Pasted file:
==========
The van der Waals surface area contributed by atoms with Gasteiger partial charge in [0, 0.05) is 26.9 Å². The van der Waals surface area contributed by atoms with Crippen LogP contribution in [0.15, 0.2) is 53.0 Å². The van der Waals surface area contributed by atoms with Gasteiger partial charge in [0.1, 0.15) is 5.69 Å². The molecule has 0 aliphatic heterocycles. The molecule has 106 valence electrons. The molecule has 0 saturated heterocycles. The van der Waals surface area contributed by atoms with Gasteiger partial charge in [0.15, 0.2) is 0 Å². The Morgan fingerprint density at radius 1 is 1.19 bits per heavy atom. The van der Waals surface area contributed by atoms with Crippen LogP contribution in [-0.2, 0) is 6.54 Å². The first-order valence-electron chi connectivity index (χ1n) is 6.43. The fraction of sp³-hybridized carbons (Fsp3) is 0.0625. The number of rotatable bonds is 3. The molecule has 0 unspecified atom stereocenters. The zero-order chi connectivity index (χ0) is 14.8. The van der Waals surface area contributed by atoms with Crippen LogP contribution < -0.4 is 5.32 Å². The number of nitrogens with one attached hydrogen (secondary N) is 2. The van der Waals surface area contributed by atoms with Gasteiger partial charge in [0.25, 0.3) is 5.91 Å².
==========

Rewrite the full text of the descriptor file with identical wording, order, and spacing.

The van der Waals surface area contributed by atoms with Gasteiger partial charge in [0, 0.05) is 26.9 Å². The van der Waals surface area contributed by atoms with Crippen LogP contribution in [0.15, 0.2) is 53.0 Å². The van der Waals surface area contributed by atoms with Gasteiger partial charge in [0.1, 0.15) is 5.69 Å². The molecule has 0 aliphatic heterocycles. The molecule has 106 valence electrons. The molecule has 0 saturated heterocycles. The van der Waals surface area contributed by atoms with Gasteiger partial charge in [0.15, 0.2) is 0 Å². The Morgan fingerprint density at radius 1 is 1.19 bits per heavy atom. The van der Waals surface area contributed by atoms with Crippen LogP contribution in [-0.2, 0) is 6.54 Å². The first-order valence-electron chi connectivity index (χ1n) is 6.43. The fraction of sp³-hybridized carbons (Fsp3) is 0.0625. The number of rotatable bonds is 3. The molecule has 0 unspecified atom stereocenters. The zero-order chi connectivity index (χ0) is 14.8. The van der Waals surface area contributed by atoms with Crippen LogP contribution < -0.4 is 5.32 Å². The number of nitrogens with one attached hydrogen (secondary N) is 2. The van der Waals surface area contributed by atoms with Gasteiger partial charge in [0.25, 0.3) is 5.91 Å².